As Pride month comes to a close, four Hypable writers discuss the pop culture that helped them come to terms with their sexuality.

Here’s an understatement for you: Representation matters. We talk a lot about how important representation is, but it bears repeating: Seeing yourself represented – whether it’s on the big or small screen, the stage or the page — is a really powerful thing.

At the very least, it’s exciting to find a fictional character that you relate to. More than that, however, representation can serve as positive affirmation for someone’s very existence – giving them the kind of encouragement that they may not get elsewhere. This representation can also help people come to terms with who they are.

With that in mind, we asked our writers to talk about a piece of pop culture that helped them come to terms with their sexuality.

‘Queer as Folk’

Andrew Sims

2006 was a different time for both me and the LGBT community. I was a closeted 17-year-old who knew very little about the community, and acceptance wasn’t anything like what it is today. Moreover, I was growing up in suburbia and the internet was a different place. I didn’t know how to meet or interact with other gay people.

Enter Showtime’s drama Queer as Folk, which ran from 2000 to 2005. One of the few people I was out to had recommended it to me.

Queer as Folk was my introduction to what life was like as a gay person. The clubs, the relationships, the sex, the drag, the culture, the dangers, the coming out experience — it was a way for me to get a glimpse of a life that I knew next to nothing about. It was the very first show I binged. I’d sit in my room late into the night, loading up the Quicktime versions of the show that I had bit-torrented. I couldn’t get enough of it.

I still remember one specific night of my binge, sitting in complete darkness in my bedroom, watching on my computer with headphones on. I was so enthralled by whatever was going on that episode that I didn’t notice my mom knock on the door. When she poked her head in due to her concern for my lack of an answer, I quickly minimized it, briefly transporting me back to the straight, closeted world. As soon as she left, I breathed a sigh of relief and dived back in.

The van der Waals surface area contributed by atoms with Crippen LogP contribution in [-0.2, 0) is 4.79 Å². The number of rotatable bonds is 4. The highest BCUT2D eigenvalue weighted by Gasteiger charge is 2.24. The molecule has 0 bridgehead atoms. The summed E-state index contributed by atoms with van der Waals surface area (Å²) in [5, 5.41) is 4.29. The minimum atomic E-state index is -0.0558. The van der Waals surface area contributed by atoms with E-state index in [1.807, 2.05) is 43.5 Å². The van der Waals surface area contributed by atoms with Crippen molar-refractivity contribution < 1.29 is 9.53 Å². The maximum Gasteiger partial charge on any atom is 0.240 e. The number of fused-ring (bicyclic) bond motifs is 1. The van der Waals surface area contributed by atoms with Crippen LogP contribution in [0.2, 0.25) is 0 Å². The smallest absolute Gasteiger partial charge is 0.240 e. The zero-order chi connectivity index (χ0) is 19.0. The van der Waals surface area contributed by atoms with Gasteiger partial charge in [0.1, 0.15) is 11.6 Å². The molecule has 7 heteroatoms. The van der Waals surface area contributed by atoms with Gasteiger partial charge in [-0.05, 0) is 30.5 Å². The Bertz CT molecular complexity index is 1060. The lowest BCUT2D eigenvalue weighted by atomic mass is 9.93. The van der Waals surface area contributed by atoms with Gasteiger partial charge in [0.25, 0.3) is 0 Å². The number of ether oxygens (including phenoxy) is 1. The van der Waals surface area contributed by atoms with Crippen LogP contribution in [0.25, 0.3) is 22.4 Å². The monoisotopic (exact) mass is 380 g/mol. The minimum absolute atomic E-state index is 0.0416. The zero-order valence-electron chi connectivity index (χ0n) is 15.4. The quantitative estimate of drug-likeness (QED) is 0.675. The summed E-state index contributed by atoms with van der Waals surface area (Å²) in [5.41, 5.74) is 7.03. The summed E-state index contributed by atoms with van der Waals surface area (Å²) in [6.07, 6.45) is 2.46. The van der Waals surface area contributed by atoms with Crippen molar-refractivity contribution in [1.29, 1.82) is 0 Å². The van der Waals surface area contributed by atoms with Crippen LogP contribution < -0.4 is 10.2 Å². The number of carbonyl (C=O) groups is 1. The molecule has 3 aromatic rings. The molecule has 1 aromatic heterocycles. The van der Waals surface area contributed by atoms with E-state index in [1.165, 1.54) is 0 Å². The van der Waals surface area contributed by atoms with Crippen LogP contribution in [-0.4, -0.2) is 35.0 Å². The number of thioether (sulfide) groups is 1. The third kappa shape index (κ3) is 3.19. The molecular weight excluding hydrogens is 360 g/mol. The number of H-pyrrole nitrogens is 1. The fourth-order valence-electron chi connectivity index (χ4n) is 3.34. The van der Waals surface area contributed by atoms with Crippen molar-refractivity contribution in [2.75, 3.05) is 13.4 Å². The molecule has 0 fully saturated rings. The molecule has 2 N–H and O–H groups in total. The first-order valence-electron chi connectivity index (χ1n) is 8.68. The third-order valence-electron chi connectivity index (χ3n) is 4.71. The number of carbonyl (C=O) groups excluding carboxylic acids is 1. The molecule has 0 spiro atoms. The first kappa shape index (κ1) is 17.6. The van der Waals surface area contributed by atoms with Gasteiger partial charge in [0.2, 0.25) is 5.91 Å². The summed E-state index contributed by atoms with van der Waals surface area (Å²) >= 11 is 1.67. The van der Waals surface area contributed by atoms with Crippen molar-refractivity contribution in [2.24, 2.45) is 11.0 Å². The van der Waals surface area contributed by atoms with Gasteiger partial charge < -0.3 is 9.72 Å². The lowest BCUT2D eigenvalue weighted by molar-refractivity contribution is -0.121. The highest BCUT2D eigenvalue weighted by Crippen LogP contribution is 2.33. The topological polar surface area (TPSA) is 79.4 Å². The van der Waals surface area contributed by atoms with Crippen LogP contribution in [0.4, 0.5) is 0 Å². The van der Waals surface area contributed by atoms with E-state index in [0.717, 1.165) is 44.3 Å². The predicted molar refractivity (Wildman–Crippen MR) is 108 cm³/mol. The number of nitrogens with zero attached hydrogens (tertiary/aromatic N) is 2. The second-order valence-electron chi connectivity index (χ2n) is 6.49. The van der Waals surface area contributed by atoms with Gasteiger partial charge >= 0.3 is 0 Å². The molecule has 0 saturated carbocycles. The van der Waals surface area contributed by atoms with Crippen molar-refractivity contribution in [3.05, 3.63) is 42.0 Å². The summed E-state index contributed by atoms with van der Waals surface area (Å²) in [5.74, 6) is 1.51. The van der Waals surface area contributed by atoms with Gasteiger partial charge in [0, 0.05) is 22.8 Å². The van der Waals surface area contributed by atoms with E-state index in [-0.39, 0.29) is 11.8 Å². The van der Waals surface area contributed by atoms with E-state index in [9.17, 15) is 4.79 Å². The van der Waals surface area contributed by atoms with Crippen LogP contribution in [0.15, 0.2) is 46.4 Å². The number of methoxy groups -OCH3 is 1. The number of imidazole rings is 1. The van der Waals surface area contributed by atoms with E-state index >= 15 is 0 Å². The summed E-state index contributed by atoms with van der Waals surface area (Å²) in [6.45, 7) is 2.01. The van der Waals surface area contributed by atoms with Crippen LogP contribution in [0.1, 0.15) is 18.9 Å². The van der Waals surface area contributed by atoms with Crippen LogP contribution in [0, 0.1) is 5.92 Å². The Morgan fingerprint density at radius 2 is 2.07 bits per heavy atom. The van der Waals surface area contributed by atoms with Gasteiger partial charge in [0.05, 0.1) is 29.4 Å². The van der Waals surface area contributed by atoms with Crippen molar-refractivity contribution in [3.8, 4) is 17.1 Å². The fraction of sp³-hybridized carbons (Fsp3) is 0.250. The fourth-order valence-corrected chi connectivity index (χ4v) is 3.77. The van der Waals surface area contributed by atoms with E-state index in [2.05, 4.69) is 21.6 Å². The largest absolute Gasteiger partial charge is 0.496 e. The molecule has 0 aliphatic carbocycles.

The friend who introduced me to the show very wisely warned me that it was NOT the best representation of the LGBT community. As I look back on the show now, I know he was completely right. Still, it was a hell of a lot better than nothing. I’m so grateful to this show for opening my eyes to a world that I knew I was a part of but couldn’t experience. It helped prepare me for what I would enter into a couple years later.

‘Glee’

Aaron Locke

I remember, as clearly as though it were yesterday, the day Fox aired the Glee pilot. I was nearing the end of my sophomore year of high school and still deeply in the closet with no plans to ever, ever come out.

Fox aired the Glee pilot in May 2009, but didn’t air the actual series until the following September. In the four months between the pilot premiere and the rest of the show, I must have watched the pilot a dozen times. I listened to the show’s cover of “Don’t Stop Believin'” more times than I care to admit.

There was something about Glee that spoke to the gay kid lying dormant inside of me, waiting for the right time to feel safe enough to come out. Yes, the show had more than a few prominent gay characters, but their stories — about coming out, bullying, and dating — weren’t exactly what I needed at that time. I was still just trying to accept myself — and when you’re 16, accepting yourself is code for being accepted by everyone else.

I’d always felt like a misfit — not unlikable, per say – simply out of place. Being gay was the secret I kept because I felt it would alienate me even more, but Glee empowered me to embrace feeling like a misfit. Week after week I watched this group of misfits come together and make something magical.